“If you are the TEN in the room, you need to find another room.”
Often quoted, I’m not quite sure who said this originally. I do know that when I heard it the first time, my ego was crushed. Because, let’s tell the truth… who doesn’t like to be the “ten” in the room? Who doesn’t want to be the most educated, the most knowledgeable, the most connected, the most liked or loved person in our circle of influence? In fact, I would suspect that many of us, when we find ourselves in that situation as the top dog, we do everything in our power to make sure that we remain the top dog. It’s only natural, right?
But here is this person—whoever it is—saying that if we find ourselves to be the most whatever in our crew, in our group, in our field that we should actively position ourselves at the “bottom” elsewhere.
Puts a new spin on “the last shall be first and the first shall be last,” huh?
Well I finally get it. The latest developments in my life have shown me why this works.
I’ve recently had the opportunity to share the same space with other Black female writers, most of whom are published in places I’d love to be, doing things career-wise that I’d love to be doing and are the very ones I can’t wait to wake up each morning and open my Feedly to read what profound words they have to share. They are beasts with words and just, well, fly as all get out.
And there I am. Breathing that rare air.
For a while now, I’ve been the mentor. I am the teacher, giving out advice and sharing my experiences. In my world, when it comes to certain subjects, I’m used to being the “sage on the stage.” And if I’m honest, I love it. Not only do I think it is absolutely something I must do (that whole “to whom much is given, much is required” thing at work) but hey, I’m human… it makes me feel good. I feel needed. I feel important. But now, I find myself in an awesome position to be still, be watchful and be the one who is learning from sisters who are doing it and doing it well.
Is the transition to this status comfortable? No. But it is a discomfort I embrace entirely.
Check it: You can’t grow if you are always on top. You MUST always be willing to position yourself to learn new things. Whether it’s in your field, as a parent, or in your relationships in general, you MUST remain a student in every aspect of your life. When we stop seeking to be better, when we refuse to stretch ourselves, when we allow ego and pride to convince us that we must fight to maintain our current position, we leave ourselves open to stagnation. We’ll find ourselves stuck as the ten in our little room with nowhere to grow, nothing else to contribute to the world, all the while there are bigger and better rooms to explore. All because we want to be stroked and told how smart, beautiful, and great we are.
Eh, I’ll pass.
Sure, we can self-educate. Lord knows I’m a proponent of reading as a way to expand our horizons. But there’s something about relationship. There’s something about the guidance we can receive from someone who’s been where we are and seen what we’re going to see, that we just can’t get from a book or screen. We can’t replicate that. The only way to have that experience is to humble ourselves and find a new room. A room where we will, inevitably, not be the ten.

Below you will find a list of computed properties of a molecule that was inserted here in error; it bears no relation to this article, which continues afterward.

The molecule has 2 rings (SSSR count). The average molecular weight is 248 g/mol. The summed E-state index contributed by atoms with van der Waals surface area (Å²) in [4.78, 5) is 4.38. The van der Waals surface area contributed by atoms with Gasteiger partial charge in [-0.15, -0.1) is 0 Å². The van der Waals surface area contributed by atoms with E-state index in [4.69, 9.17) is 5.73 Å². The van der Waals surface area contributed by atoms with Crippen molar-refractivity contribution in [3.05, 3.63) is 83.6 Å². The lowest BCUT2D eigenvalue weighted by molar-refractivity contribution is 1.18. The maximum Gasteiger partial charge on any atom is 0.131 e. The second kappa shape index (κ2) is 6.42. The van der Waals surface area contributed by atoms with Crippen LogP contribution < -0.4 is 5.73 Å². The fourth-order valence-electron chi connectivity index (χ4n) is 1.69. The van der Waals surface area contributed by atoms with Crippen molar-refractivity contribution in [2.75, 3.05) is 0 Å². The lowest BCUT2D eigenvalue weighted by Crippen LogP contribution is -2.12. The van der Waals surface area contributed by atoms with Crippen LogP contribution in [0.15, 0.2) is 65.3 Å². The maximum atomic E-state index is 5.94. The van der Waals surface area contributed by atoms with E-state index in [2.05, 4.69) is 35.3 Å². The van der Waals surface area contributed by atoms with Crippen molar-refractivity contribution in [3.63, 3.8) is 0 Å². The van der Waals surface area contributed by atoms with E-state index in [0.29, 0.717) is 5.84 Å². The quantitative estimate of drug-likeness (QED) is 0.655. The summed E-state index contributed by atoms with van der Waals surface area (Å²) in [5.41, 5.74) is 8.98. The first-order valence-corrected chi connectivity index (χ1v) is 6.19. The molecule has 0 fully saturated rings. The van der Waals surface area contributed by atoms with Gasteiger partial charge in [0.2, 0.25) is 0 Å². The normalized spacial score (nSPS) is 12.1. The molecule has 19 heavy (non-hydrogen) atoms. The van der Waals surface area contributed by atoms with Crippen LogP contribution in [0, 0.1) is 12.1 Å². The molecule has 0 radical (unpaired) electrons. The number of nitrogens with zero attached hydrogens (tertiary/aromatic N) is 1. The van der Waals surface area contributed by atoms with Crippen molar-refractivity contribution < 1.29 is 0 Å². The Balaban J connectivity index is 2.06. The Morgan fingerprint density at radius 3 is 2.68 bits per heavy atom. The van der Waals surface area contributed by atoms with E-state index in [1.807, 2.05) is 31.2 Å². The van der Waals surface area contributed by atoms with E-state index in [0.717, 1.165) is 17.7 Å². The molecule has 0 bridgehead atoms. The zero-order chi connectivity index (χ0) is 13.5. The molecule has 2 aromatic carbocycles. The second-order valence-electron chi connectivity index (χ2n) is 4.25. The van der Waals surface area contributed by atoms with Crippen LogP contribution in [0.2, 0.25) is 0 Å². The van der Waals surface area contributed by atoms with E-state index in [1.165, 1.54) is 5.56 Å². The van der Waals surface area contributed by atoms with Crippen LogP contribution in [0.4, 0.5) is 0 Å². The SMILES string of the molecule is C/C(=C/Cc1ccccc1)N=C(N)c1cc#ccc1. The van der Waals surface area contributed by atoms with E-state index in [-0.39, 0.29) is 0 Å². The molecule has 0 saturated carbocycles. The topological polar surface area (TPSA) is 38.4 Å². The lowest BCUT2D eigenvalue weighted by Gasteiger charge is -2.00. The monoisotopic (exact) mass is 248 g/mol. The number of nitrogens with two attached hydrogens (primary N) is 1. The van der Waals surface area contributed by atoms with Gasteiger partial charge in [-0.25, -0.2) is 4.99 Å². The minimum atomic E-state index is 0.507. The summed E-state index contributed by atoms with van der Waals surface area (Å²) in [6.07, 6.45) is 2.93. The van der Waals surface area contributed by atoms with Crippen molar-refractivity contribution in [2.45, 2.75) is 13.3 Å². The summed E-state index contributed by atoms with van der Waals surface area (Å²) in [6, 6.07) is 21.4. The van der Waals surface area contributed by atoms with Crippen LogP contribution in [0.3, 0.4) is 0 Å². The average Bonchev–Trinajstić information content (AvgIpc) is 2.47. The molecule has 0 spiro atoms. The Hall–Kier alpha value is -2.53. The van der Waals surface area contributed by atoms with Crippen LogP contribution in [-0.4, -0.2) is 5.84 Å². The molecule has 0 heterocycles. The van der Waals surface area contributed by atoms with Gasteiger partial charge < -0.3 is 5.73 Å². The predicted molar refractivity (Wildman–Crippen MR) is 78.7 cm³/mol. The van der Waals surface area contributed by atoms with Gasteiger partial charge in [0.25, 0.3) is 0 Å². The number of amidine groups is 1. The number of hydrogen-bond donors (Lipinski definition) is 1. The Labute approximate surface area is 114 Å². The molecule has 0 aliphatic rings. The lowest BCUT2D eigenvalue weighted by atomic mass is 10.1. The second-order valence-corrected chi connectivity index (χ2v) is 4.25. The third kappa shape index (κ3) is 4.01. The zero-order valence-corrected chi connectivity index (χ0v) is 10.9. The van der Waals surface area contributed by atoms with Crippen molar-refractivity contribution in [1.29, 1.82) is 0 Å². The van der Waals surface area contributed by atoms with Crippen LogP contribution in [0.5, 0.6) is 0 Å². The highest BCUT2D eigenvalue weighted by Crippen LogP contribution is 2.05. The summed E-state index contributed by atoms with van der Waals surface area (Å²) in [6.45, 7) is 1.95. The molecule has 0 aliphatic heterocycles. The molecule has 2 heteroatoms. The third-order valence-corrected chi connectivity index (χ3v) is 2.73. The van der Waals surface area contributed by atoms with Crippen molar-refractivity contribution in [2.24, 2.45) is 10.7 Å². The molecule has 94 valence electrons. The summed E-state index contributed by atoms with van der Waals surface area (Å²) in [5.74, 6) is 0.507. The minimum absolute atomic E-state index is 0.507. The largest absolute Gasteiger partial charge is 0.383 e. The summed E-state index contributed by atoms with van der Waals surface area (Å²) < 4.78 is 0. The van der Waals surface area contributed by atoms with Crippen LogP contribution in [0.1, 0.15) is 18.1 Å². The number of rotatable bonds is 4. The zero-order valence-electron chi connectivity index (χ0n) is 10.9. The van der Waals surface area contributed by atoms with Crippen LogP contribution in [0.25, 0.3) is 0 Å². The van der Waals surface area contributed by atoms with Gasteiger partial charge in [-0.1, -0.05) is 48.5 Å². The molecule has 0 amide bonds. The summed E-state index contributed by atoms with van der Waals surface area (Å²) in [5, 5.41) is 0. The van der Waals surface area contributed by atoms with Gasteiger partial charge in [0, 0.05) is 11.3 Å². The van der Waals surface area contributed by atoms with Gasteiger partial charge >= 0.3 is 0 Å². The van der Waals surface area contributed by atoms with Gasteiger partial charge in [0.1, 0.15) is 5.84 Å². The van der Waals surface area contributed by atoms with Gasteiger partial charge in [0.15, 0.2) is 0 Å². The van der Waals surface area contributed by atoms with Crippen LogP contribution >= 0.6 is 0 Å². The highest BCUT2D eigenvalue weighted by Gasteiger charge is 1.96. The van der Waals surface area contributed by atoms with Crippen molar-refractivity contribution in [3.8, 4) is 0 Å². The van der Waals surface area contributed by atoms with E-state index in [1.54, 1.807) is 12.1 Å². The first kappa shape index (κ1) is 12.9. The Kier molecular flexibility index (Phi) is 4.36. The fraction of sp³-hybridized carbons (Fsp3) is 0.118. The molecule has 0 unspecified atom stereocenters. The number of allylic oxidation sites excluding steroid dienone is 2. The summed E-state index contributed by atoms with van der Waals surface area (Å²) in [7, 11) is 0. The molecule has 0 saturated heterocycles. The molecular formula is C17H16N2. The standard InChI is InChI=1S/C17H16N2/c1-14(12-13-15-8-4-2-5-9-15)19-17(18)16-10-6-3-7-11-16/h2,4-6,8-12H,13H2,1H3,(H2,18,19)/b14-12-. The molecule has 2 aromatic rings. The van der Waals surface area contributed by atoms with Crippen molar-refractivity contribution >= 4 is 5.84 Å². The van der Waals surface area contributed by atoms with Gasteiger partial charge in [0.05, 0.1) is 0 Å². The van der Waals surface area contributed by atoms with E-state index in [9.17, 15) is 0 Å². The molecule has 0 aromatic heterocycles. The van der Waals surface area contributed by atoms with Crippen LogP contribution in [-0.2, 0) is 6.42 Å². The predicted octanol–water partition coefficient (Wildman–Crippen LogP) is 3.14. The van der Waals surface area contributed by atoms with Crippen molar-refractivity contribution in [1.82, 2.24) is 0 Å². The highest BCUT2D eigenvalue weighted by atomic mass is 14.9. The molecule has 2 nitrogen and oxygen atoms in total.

This lesson is one that Oprah learned going from being the top talk show host in the world for 25 years and then struggling as a network executive building OWN. It’s the lesson that many recording artists learn when they experience the sophomore album blues after being at the top of the charts. It is also a lesson I plan to share with my little one who, despite just being nearly three, is experiencing her own version of this now.
You see, my K is brilliant.
Hush! I know all mamas say that. LOL!
But she really is. So much so that I almost had to take my halo off and “do something” when one of her teachers told my husband that she “knows too much” and that they have to “hold her back” sometimes because the other students are not as far along developmentally.
“Say what now?”
The thing is, my baby girl is the ten in her class. There is nothing left in the curriculum for her to learn. Because she can’t grow anymore in the room she’s in, it’s time for her to go to the next room (or possibly, the next school). If she stays (which she won’t), her growth will be stunted. Sure, she’ll rock out with the kids in her class. She’ll be respected and looked highly upon, I guess. And I know she won’t find a transition comfortable or fun at first. But for the trajectory that God and Mommy have her on… she has to move.
And so do you and I.
Innovation doesn’t happen always at the top. Yeah, there are outliers. There are outliers in everything. But for the most part, no one breaks new ground by just trying to maintain their place at what we perceive to be the top. Why? Because while we’re spot-holding, the world (industry, etc) is passing us by. We break new ground by trying something new. By doing something different.
It doesn’t matter if you are a two-and-half year old preparing for pre-school or a nearly 40-year-old writer trying to break through to another level and establish her brand, your best chance at personal and professional growth is found in being in the often uncomfortable, but highly fruitful position of student. By being willing to be at the “bottom” if only for a season.
Tracey Michae'l is a writer and educator based out of the Philadelphia area. She is a wife to William and a mother to a beautiful two-year old little girl. You can find her on the web at www.traceymlewis.com.